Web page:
The Fairfax County Public Schools (FCPS) system has responded to Virginia Attorney General Jason Miyares’ demands for it to cease its “illegal discrimination” against Asian and white students.
An FCPS email sent to Cooper Middle School parents, as well as other FCPS parents, earlier this month appeared to exclude Asian and white students by only inviting “Black or African American students” and “Hispanic students, of one or more races” to apply to its College Partnership Program, as first shared publicly by the Fairfax County Times on Monday.
Some of the services offered through the program include academic counseling, college experiences and college and scholarship application assistance.
The Fairfax County Times report further noted that “American Indian, Alaskan Native, and Native Hawaiian or Pacific Islander” students were excluded in the email.
Responding to the report, FCPS spokesperson Kathleen Miller told the Fairfax County Times on Wednesday that it was “wholly inaccurate” to conclude that Asian and white students were intentionally excluded.
“No group of students has been banned. This program is open to everyone/anyone, as has always been indicated on our website,” Miller added.
A daily dose of Asian America's essential stories, in under 5 minutes.
Get our collection of Asian America's most essential stories to your inbox daily for free.
Unsure? Check out our Newsletter Archive.
On Thursday, Miyares’ office sent a letter addressed to Cooper Middle School’s principal Lisa Barrow.
The letter was signed by Senior Assistant Attorney General Christine Lambrou Johnson.
Johnson, who is also the head of Virginia’s Office of Civil Rights, noted that the program invitation violates the Va. Code § 2.2-3900 er seg., Va. Code $ 2.2-520 et seq. and the Equal Protection Clause of the U.S. Constitution.
Virginia’s Code § 2.2-3900, also known as the Virginia Human Rights Act, was implemented to safeguard individuals from being discriminated against based on their race, color, religion, national origin and gender identity, among others, “in places of public accommodation, including educational institutions and in real estate transactions.” Under Virginia’s Code $ 2.2-520, all individuals must be given equal opportunities regardless of race, color, religion and gender identity, among others. The code also prohibits “discriminatory practices with respect to employment, places of public accommodation, including educational institutions, and real estate transactions by any person or group of persons.”
“It appears that Cooper Middle School is soliciting and selecting applicants to the College Partnership Program based on race, color, and national origin,” Johnson wrote. “Please cease and desist the illegal conduct of soliciting and selecting applicants to the College Partnership Program based on race, color, and national origin.”
In the letter, Johnson demanded Cooper Middle School to provide evidence that it had already retracted the email sent on March 1 and that the school is processing its application for the College Partnership Program “in a non-discriminatory and legal manner.”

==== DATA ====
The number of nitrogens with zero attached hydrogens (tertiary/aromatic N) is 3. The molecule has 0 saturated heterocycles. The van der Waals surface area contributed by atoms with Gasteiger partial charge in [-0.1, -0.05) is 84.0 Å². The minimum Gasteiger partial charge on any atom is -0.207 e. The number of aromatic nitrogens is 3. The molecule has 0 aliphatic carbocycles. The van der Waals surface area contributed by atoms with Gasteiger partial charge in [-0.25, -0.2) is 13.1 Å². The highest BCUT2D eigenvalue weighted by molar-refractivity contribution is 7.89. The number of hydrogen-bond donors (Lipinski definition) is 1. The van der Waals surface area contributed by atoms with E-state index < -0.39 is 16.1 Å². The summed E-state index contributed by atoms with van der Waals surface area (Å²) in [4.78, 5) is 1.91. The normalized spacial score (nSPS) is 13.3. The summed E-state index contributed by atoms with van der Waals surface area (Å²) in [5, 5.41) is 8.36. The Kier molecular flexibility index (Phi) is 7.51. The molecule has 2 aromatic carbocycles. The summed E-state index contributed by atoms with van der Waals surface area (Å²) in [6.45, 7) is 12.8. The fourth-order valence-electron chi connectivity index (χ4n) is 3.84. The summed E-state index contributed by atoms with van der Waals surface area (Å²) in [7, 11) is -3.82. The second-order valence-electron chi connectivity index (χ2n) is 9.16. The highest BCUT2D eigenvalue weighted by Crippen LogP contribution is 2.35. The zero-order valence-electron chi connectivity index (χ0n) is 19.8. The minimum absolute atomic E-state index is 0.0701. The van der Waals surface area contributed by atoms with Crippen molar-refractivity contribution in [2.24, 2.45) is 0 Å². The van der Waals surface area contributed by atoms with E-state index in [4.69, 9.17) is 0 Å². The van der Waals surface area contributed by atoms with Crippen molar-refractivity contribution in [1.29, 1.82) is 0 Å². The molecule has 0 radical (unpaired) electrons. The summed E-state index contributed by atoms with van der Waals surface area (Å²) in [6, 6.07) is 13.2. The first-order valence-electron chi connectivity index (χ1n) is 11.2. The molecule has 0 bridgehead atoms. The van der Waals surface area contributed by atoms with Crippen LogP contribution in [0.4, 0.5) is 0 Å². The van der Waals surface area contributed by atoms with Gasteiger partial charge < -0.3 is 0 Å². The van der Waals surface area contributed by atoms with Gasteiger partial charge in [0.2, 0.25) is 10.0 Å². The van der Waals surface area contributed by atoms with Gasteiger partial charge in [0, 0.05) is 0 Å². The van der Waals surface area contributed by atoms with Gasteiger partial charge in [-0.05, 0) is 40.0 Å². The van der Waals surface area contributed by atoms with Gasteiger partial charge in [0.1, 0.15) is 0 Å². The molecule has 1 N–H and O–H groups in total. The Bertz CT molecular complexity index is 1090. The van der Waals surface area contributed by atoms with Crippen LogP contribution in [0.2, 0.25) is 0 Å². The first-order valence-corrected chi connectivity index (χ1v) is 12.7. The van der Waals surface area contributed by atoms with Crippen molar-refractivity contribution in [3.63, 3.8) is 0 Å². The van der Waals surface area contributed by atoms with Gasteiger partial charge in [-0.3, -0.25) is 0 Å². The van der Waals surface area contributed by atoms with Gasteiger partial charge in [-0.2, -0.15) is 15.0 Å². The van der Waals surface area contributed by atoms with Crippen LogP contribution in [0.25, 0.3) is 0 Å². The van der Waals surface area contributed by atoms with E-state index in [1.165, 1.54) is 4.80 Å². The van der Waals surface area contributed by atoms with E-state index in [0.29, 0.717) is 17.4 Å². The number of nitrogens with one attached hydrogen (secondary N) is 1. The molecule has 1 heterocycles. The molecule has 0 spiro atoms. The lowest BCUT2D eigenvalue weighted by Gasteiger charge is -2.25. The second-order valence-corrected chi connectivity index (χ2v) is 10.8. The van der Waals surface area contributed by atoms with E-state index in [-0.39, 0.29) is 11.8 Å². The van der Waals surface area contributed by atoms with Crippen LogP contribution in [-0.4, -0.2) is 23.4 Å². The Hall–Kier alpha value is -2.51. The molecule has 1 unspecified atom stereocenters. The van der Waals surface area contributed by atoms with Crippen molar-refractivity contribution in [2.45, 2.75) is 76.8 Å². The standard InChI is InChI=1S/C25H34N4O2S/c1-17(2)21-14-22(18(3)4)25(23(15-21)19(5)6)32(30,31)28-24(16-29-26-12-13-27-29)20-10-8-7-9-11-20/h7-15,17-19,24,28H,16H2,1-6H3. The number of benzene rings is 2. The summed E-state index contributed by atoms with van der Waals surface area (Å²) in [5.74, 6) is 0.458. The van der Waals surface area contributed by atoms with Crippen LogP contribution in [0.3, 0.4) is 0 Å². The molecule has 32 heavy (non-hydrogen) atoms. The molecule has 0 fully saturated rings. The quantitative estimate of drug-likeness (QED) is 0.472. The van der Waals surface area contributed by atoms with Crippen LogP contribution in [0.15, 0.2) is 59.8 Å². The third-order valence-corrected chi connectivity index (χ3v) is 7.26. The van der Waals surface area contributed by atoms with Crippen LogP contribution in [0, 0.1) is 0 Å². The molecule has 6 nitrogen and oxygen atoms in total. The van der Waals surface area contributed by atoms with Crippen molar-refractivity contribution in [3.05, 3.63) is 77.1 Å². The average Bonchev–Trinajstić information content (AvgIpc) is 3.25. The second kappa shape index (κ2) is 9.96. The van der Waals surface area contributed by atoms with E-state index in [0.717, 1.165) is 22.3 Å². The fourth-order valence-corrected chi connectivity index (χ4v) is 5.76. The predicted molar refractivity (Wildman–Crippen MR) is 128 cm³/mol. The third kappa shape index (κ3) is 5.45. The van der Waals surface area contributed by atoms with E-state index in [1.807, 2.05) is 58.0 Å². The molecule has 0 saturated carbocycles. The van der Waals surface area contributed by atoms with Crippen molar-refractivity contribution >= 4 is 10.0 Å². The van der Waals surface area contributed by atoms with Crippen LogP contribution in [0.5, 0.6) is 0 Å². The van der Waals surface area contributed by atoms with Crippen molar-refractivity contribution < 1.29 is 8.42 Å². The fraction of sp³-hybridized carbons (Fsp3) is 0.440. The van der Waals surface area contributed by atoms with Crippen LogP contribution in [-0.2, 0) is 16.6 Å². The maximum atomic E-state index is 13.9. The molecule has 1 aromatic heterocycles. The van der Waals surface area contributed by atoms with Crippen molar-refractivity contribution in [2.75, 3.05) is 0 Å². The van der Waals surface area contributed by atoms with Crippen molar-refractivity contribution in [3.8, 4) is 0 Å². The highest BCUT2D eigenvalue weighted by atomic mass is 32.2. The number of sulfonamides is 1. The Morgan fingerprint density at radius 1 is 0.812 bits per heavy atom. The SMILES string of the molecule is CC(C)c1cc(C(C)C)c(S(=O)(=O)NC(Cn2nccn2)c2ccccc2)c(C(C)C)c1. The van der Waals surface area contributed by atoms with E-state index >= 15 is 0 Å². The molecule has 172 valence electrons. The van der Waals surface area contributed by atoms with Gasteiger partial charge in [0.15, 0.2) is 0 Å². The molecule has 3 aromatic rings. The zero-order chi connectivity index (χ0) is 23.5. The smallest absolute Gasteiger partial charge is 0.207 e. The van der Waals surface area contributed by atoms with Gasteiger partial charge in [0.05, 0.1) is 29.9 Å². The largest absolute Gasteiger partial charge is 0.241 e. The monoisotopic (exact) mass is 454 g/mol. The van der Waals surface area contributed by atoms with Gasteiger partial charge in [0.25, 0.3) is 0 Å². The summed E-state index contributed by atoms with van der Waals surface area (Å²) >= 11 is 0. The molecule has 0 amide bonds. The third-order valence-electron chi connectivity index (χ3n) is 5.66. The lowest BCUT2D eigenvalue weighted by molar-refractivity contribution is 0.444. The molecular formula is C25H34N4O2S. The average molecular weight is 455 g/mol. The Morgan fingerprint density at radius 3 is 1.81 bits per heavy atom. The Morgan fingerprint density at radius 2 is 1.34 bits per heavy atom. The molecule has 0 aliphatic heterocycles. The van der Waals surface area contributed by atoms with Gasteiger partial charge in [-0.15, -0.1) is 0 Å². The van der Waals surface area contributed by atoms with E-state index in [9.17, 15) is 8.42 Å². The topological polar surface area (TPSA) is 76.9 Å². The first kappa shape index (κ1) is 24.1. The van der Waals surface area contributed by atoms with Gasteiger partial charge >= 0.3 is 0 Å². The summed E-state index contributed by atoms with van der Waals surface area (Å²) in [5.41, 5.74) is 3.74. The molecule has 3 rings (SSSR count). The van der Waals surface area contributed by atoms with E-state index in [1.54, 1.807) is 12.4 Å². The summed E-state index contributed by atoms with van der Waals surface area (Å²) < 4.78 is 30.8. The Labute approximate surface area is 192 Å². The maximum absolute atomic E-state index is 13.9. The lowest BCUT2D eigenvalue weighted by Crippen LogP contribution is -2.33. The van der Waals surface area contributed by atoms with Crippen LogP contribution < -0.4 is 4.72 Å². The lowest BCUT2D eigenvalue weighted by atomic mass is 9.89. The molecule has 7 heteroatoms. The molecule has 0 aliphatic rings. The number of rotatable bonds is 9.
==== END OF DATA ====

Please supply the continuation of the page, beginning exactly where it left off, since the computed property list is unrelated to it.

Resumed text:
Johnson gave the school six business days to cooperate. If the institution fails to do so by March 17, the Senior Assistant Attorney General noted the office “intends to open an investigation” under Va. Code § 2.2-520(C): § 2.2-3907.
It’s shocking that we continue to find such blatant examples of racial and ethnic discrimination in the Fairfax County Public School System. Every student should be able to apply for the College Partnership Program and have the same opportunities as their peers, regardless of race. I demand that Cooper Middle School, its administrators, and anyone involved in this program stop this illegal discrimination immediately.
Several parents celebrated the latest development in the case, including Glenn Miller, a father who shared the email to the Fairfax County Times on Monday.
“I’m glad that Attorney General Miyares is investigating this program,” Miller told the Fairfax County Times. “There needs to be accountability. The school board needs to be held accountable for these egregious violations of the law.”
FCPS responded to the attorney general’s claim in a statement released hours after Miyares’ office sent out the letter, reiterating that the Fairfax County Times report was “wholly inaccurate.”
FCPS explained in its statement to ABC13 that out of the 2,018 students enrolled in the program during the 2022-2023 school year, 352 of them (17.4%) were Asian students and 176 (8.7%) were white students.
We are disappointed that no one from the Office of the Attorney General for the Commonwealth of Virginia contacted Fairfax County Public Schools to check on the authenticity of these reports. Instead, false and damaging public accusations against Cooper Middle School have been made. Publishing false narratives like this undermine public school efforts to boost U.S. educational achievement.
The recent scandal came as U.S. officials found that at least 16 schools in northern Virginia had delayed giving merit awards to their students in time for college scholarship and admissions deadlines.